News Release 

Heart attack, stroke risk declines among people with diabetes

Two-decade study shows overall mortality risk remains higher than general population

The Endocrine Society

WASHINGTON--The rate of heart attacks, strokes and other cardiovascular complications has improved among people with diabetes over the past 20 years, narrowing the gap in cardiovascular mortality rates between individuals with and without diabetes, according to a new study published in the Endocrine Society's Journal of Clinical Endocrinology & Metabolism.

More than 463 million adults worldwide have diabetes, according to the International Diabetes Federation. Adults with diabetes have a two- to three-fold increased risk of heart attacks and strokes compared to adults who do not have the condition, according to the World Health Organization.

"Our study found that the rate of cardiovascular complications among individuals with diabetes has declined over the past two decades," said senior author Timothy M.E. Davis, F.R.A.C.P, of the University of Western Australia and Fremantle Hospital in Fremantle, Australia. "While we've seen improvements in cardiovascular disease outcomes in the general population during the same time period, the gains in individuals with diabetes outpaced the general population during that timeframe."

The researchers analyzed data from two phases of the Fremantle Diabetes Study, which took place 15 years apart. The first phase, which ran from 1993 to 2001, compared data on 1,291 individuals with type 2 diabetes to 5,159 residents without the condition. During the second phase from 2008 to 2016, researchers collected data from 1,509 participants with type 2 diabetes and compared outcomes to 6,036 individuals who did not have the condition.

The researchers used a database of hospital records and death records for Western Australia to identify cardiovascular complications and deaths among study participants.

Individuals with diabetes in the Fremantle Diabetes Study's second phase were less likely to experience a heart attack or stroke, be hospitalized for heart failure, or be hospitalized for a lower extremity amputation than their counterparts in the first phase.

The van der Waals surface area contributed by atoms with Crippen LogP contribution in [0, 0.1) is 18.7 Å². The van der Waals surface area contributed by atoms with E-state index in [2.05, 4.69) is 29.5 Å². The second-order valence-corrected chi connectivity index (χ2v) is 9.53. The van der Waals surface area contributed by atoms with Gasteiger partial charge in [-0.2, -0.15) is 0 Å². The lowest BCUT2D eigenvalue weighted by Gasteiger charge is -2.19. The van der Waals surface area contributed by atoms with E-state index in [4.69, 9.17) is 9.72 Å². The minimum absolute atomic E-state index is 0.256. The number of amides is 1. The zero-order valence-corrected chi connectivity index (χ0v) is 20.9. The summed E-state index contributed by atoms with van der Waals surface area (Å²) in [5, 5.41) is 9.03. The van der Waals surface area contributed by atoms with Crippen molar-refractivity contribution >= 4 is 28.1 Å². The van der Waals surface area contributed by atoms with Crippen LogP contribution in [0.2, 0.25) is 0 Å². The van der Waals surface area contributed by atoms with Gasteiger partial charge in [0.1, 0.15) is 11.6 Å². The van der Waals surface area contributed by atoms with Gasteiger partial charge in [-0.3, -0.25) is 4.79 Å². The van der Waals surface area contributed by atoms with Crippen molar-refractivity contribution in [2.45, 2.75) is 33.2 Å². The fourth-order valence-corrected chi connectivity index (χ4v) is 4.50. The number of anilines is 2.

"While the outlook for people with diabetes in developed countries is improving significantly, we remain concerned that the death rate from all causes among people with diabetes is worse than the general population," Davis said. "The trend shows we still have to monitor conditions like cancer and dementia that may become an issue for people with diabetes later in life."

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The study's co-authors are Wendy A. Davis of the University of Western Australia and Fremantle Hospital in Fremantle, Australia, and Edward W. Gregg of Imperial College London in the U.K.

The first cohort was supported by the Raine Foundation, University of Western Australia, and the second cohort was supported by the National Health and Medical Research Council (Project Grants 513781 and 1042231). Timothy Davis' work is supported by a Medical Research Future Fund Practitioner Fellowship.

The manuscript, "Temporal Trends in Cardiovascular Complications in People with or without Type 2 Diabetes: The Fremantle Diabetes Study," was published online, ahead of print.

The Hormone Health Network, the Society's public education arm, offers additional resources on diabetes and cardiovascular disease.

Endocrinologists are at the core of solving the most pressing health problems of our time, from diabetes and obesity to infertility, bone health, and hormone-related cancers. The Endocrine Society is the world's oldest and largest organization of scientists devoted to hormone research and physicians who care for people with hormone-related conditions.

The Society has more than 18,000 members, including scientists, physicians, educators, nurses and students in 122 countries. To learn more about the Society and the field of endocrinology, visit our site at http://www.endocrine.org. Follow us on Twitter at @TheEndoSociety and @EndoMedia.

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